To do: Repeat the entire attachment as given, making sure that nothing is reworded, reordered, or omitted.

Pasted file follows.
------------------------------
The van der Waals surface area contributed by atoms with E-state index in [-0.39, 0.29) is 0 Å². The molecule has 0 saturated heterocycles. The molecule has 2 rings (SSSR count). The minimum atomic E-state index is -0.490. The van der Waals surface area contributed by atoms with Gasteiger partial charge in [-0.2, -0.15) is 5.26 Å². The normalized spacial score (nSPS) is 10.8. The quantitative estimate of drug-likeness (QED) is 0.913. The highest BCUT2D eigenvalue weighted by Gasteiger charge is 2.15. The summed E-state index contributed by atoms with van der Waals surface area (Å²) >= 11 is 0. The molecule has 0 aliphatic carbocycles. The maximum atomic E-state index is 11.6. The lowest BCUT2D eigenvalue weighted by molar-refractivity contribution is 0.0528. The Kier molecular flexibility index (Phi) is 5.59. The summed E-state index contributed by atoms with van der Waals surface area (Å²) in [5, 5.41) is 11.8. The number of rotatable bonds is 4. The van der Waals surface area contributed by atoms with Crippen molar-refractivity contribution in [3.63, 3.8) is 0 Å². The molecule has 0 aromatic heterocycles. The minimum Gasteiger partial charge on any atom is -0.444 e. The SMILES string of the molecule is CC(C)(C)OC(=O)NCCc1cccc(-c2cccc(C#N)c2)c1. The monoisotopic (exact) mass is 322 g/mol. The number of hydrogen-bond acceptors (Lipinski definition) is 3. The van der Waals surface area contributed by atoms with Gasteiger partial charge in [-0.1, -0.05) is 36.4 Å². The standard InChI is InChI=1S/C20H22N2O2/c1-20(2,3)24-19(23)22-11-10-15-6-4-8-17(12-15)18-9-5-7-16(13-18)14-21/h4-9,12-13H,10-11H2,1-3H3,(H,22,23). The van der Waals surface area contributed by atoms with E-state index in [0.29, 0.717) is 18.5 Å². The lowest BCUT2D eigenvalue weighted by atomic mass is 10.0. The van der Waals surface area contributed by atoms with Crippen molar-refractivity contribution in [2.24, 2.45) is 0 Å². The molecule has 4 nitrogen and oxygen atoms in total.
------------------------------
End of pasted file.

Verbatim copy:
The van der Waals surface area contributed by atoms with E-state index in [-0.39, 0.29) is 0 Å². The molecule has 0 saturated heterocycles. The molecule has 2 rings (SSSR count). The minimum atomic E-state index is -0.490. The van der Waals surface area contributed by atoms with Gasteiger partial charge in [-0.2, -0.15) is 5.26 Å². The normalized spacial score (nSPS) is 10.8. The quantitative estimate of drug-likeness (QED) is 0.913. The highest BCUT2D eigenvalue weighted by Gasteiger charge is 2.15. The summed E-state index contributed by atoms with van der Waals surface area (Å²) >= 11 is 0. The molecule has 0 aliphatic carbocycles. The maximum atomic E-state index is 11.6. The lowest BCUT2D eigenvalue weighted by molar-refractivity contribution is 0.0528. The Kier molecular flexibility index (Phi) is 5.59. The summed E-state index contributed by atoms with van der Waals surface area (Å²) in [5, 5.41) is 11.8. The number of rotatable bonds is 4. The van der Waals surface area contributed by atoms with Crippen molar-refractivity contribution in [3.63, 3.8) is 0 Å². The molecule has 0 aromatic heterocycles. The minimum Gasteiger partial charge on any atom is -0.444 e. The SMILES string of the molecule is CC(C)(C)OC(=O)NCCc1cccc(-c2cccc(C#N)c2)c1. The monoisotopic (exact) mass is 322 g/mol. The number of hydrogen-bond acceptors (Lipinski definition) is 3. The van der Waals surface area contributed by atoms with Gasteiger partial charge in [-0.1, -0.05) is 36.4 Å². The standard InChI is InChI=1S/C20H22N2O2/c1-20(2,3)24-19(23)22-11-10-15-6-4-8-17(12-15)18-9-5-7-16(13-18)14-21/h4-9,12-13H,10-11H2,1-3H3,(H,22,23). The van der Waals surface area contributed by atoms with E-state index in [0.29, 0.717) is 18.5 Å². The lowest BCUT2D eigenvalue weighted by atomic mass is 10.0. The van der Waals surface area contributed by atoms with Crippen molar-refractivity contribution in [2.24, 2.45) is 0 Å². The molecule has 4 nitrogen and oxygen atoms in total.